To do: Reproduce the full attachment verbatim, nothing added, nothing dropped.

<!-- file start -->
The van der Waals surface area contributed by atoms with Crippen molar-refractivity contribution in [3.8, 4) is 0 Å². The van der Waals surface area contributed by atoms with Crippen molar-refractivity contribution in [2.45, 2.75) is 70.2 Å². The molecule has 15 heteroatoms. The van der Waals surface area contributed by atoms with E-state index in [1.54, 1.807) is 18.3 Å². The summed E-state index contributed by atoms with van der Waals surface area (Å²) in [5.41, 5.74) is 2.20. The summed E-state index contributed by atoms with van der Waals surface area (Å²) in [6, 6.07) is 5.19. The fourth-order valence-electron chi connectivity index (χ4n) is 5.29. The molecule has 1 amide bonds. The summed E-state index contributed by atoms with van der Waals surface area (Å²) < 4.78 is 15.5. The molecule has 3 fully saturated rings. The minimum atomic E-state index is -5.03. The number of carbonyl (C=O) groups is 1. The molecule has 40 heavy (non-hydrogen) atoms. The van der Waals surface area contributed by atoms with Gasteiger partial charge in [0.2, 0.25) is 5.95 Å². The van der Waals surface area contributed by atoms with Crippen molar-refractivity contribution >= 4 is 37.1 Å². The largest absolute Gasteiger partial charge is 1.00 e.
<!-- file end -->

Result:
The van der Waals surface area contributed by atoms with Crippen molar-refractivity contribution in [3.8, 4) is 0 Å². The van der Waals surface area contributed by atoms with Crippen molar-refractivity contribution in [2.45, 2.75) is 70.2 Å². The molecule has 15 heteroatoms. The van der Waals surface area contributed by atoms with E-state index in [1.54, 1.807) is 18.3 Å². The summed E-state index contributed by atoms with van der Waals surface area (Å²) in [5.41, 5.74) is 2.20. The summed E-state index contributed by atoms with van der Waals surface area (Å²) in [6, 6.07) is 5.19. The fourth-order valence-electron chi connectivity index (χ4n) is 5.29. The molecule has 1 amide bonds. The summed E-state index contributed by atoms with van der Waals surface area (Å²) < 4.78 is 15.5. The molecule has 3 fully saturated rings. The minimum atomic E-state index is -5.03. The number of carbonyl (C=O) groups is 1. The molecule has 40 heavy (non-hydrogen) atoms. The van der Waals surface area contributed by atoms with Gasteiger partial charge in [0.2, 0.25) is 5.95 Å². The van der Waals surface area contributed by atoms with Crippen molar-refractivity contribution >= 4 is 37.1 Å². The largest absolute Gasteiger partial charge is 1.00 e.